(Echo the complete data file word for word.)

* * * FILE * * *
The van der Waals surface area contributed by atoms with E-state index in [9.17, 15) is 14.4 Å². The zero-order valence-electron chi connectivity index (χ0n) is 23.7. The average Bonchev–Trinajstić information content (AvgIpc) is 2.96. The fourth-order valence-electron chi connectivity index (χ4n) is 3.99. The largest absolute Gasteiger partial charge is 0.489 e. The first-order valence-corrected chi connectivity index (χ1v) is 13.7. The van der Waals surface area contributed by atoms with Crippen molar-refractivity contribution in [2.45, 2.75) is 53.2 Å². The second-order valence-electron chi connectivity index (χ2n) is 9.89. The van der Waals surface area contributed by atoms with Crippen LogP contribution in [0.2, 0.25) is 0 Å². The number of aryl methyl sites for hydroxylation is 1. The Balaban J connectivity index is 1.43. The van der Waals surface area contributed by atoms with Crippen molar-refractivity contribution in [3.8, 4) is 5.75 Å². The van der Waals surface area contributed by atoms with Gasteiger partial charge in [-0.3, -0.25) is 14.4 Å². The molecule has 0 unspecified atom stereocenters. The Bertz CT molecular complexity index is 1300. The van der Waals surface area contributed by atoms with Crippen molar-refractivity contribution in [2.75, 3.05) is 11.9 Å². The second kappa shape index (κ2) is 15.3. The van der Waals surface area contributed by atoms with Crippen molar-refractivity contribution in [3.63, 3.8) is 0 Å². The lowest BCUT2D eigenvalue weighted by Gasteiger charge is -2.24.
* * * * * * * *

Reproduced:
The van der Waals surface area contributed by atoms with E-state index in [9.17, 15) is 14.4 Å². The zero-order valence-electron chi connectivity index (χ0n) is 23.7. The average Bonchev–Trinajstić information content (AvgIpc) is 2.96. The fourth-order valence-electron chi connectivity index (χ4n) is 3.99. The largest absolute Gasteiger partial charge is 0.489 e. The first-order valence-corrected chi connectivity index (χ1v) is 13.7. The van der Waals surface area contributed by atoms with Crippen molar-refractivity contribution in [2.45, 2.75) is 53.2 Å². The second-order valence-electron chi connectivity index (χ2n) is 9.89. The van der Waals surface area contributed by atoms with Crippen LogP contribution in [0.2, 0.25) is 0 Å². The number of aryl methyl sites for hydroxylation is 1. The Balaban J connectivity index is 1.43. The van der Waals surface area contributed by atoms with Crippen molar-refractivity contribution in [3.8, 4) is 5.75 Å². The van der Waals surface area contributed by atoms with Gasteiger partial charge in [-0.3, -0.25) is 14.4 Å². The molecule has 0 unspecified atom stereocenters. The Bertz CT molecular complexity index is 1300. The van der Waals surface area contributed by atoms with Crippen molar-refractivity contribution in [2.75, 3.05) is 11.9 Å². The second kappa shape index (κ2) is 15.3. The van der Waals surface area contributed by atoms with Crippen molar-refractivity contribution in [3.63, 3.8) is 0 Å². The lowest BCUT2D eigenvalue weighted by Gasteiger charge is -2.24.